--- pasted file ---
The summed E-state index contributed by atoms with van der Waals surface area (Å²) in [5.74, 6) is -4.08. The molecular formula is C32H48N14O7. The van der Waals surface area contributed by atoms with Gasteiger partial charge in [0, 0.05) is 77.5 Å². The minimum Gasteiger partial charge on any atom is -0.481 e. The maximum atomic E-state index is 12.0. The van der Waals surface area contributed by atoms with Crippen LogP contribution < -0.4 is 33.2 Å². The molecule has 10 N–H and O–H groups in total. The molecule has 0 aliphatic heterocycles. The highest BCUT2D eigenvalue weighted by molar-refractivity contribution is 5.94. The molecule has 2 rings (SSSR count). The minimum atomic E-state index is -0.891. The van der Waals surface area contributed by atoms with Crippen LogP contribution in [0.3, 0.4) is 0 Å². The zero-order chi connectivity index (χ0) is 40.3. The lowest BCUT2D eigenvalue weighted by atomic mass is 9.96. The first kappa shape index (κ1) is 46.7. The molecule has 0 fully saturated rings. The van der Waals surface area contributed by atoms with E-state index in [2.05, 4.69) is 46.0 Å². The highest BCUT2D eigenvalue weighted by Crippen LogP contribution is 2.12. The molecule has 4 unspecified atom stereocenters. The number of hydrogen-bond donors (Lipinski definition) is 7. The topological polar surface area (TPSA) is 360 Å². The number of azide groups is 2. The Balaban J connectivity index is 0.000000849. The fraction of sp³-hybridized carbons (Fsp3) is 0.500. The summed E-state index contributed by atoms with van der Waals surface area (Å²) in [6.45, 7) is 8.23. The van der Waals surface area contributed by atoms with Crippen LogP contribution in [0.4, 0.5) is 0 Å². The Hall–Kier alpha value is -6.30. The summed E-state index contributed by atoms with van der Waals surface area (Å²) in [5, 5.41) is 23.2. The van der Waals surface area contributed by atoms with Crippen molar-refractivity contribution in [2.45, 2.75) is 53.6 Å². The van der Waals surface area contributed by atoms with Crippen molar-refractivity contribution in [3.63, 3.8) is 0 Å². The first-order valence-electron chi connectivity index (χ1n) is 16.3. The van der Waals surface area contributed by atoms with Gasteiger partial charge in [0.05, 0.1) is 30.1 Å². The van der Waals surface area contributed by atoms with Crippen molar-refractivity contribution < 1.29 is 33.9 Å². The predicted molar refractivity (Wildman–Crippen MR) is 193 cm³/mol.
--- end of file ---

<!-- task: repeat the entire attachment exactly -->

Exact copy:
The summed E-state index contributed by atoms with van der Waals surface area (Å²) in [5.74, 6) is -4.08. The molecular formula is C32H48N14O7. The van der Waals surface area contributed by atoms with Gasteiger partial charge in [0, 0.05) is 77.5 Å². The minimum Gasteiger partial charge on any atom is -0.481 e. The maximum atomic E-state index is 12.0. The van der Waals surface area contributed by atoms with Crippen LogP contribution < -0.4 is 33.2 Å². The molecule has 10 N–H and O–H groups in total. The molecule has 0 aliphatic heterocycles. The highest BCUT2D eigenvalue weighted by molar-refractivity contribution is 5.94. The molecule has 2 rings (SSSR count). The minimum atomic E-state index is -0.891. The van der Waals surface area contributed by atoms with Crippen LogP contribution in [0.3, 0.4) is 0 Å². The zero-order chi connectivity index (χ0) is 40.3. The lowest BCUT2D eigenvalue weighted by atomic mass is 9.96. The first kappa shape index (κ1) is 46.7. The molecule has 0 fully saturated rings. The van der Waals surface area contributed by atoms with E-state index in [2.05, 4.69) is 46.0 Å². The highest BCUT2D eigenvalue weighted by Crippen LogP contribution is 2.12. The molecule has 4 unspecified atom stereocenters. The number of hydrogen-bond donors (Lipinski definition) is 7. The topological polar surface area (TPSA) is 360 Å². The number of azide groups is 2. The Balaban J connectivity index is 0.000000849. The fraction of sp³-hybridized carbons (Fsp3) is 0.500. The summed E-state index contributed by atoms with van der Waals surface area (Å²) in [6.45, 7) is 8.23. The van der Waals surface area contributed by atoms with Crippen LogP contribution in [0.4, 0.5) is 0 Å². The Hall–Kier alpha value is -6.30. The summed E-state index contributed by atoms with van der Waals surface area (Å²) in [5, 5.41) is 23.2. The van der Waals surface area contributed by atoms with Crippen molar-refractivity contribution in [2.45, 2.75) is 53.6 Å². The van der Waals surface area contributed by atoms with Crippen molar-refractivity contribution in [3.63, 3.8) is 0 Å². The first-order valence-electron chi connectivity index (χ1n) is 16.3. The van der Waals surface area contributed by atoms with Gasteiger partial charge in [0.05, 0.1) is 30.1 Å². The van der Waals surface area contributed by atoms with Crippen molar-refractivity contribution < 1.29 is 33.9 Å². The predicted molar refractivity (Wildman–Crippen MR) is 193 cm³/mol.